We’re in a period of rapid demographic change—and that will have significant implications for Minnesota’s workforce, including in the transportation industry.
As Minnesota’s population continues to age for the next two decades, its emerging workforce will be more racially and ethnically diverse than those retiring. In a session at the Minnesota Airports Conference this spring, Peter Mathison with the Wilder Foundation shared these and other insights on Minnesota’s current population make-up and predictions of where it’s headed in the next 20 years.
Mathison is a research associate with Minnesota Compass, a social indicators project that measures progress in Minnesota and tracks trends in education, economy and workforce, health, housing, public safety, and other topics.
The largest share of the population in the state is currently working-age adults (ages 18–64) and the second largest is school-age children (ages 5–17). But around 2020, the older population (65 and older) will be the largest. “That’s significant because in no point of our history has our population looked like that,” Mathison said. “We’re in uncharted territory.”
Putting this in the context of an aging workforce, in 2024 there will be 3.1 million jobs in Minnesota, but only 2.7 million adults ages 18–64 who are working. That will leave 400,000 jobs in the state unfilled, Mathison noted. “We’re going to need all hands on deck.”
The productivity of four adults today needs to equal the productivity of two adults tomorrow if we want to support the quality of life of older adults.
So who will fill these jobs? Nearly all recent population growth in the state is from populations of color. Minnesota’s population of color has grown to one in five in 2015 and more than tripled since 1990. In 2035, one in four Minnesota residents will be people of color. Of the 87 counties in Minnesota, Mahnomen has the greatest share of residents of color. In general, counties with large Asian and Black populations tend to be in the metro area, while counties with large proportions of American Indian and Hispanic residents are in greater Minnesota.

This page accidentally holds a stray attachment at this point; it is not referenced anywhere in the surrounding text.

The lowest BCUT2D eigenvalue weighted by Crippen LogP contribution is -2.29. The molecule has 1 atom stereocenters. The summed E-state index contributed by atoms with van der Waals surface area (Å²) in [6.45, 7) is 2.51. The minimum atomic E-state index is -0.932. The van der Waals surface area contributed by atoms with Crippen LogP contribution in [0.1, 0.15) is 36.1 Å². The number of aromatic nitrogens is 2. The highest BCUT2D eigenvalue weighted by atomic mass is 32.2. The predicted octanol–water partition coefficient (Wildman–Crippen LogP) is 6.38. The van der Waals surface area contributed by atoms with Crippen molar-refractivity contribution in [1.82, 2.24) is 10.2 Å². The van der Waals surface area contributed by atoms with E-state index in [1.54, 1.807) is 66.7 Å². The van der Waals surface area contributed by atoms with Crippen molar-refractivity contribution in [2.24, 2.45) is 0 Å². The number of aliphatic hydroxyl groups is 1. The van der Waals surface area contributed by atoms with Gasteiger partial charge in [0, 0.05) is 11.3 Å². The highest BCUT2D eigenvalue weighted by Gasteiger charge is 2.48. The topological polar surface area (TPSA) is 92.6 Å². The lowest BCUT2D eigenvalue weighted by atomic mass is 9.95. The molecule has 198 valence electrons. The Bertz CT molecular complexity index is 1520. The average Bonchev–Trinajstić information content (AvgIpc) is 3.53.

Unfortunately, the state is home to some of the largest racial gaps in employment, the largest racial gap in home ownership, and the lowest high school graduation rates among students of color in the U.S. Most projected job openings will require at least some post-secondary education. While adult educational attainment has improved for some groups, improvements have been less dramatic for the Black, Asian, and American Indian populations.
“We really need to fix the educational attainment disparities to meet the education needs of tomorrow’s workforce,” Mathison said. If we could close the gaps by race, in 2030 we could see 68,000 additional adults with bachelor’s degrees or higher, 138,000 more adults working, and 272,000 fewer people living below the poverty line. That would also result in $14 billion in additional household income and $1.6 billion in additional tax revenues.
Minnesota Compass gives all Minnesotans—policymakers, business and community leaders, and concerned individuals—a common foundation to identify, understand, and act on issues that affect its communities. For those wanting data for their community, Compass offers resources that include pre-packaged and customized profiles. These profiles are available for the state as a whole, the seven regions of the state, the 87 counties, and all cities with populations greater than 1,000. Each profile contains demographic information and data across Compass topic areas.
The Minnesota Airports Conference is sponsored by the Minnesota Council of Airports and the Minnesota Department of Transportation and facilitated by the Airport Technical Assistance Program (AirTAP), a program housed at CTS.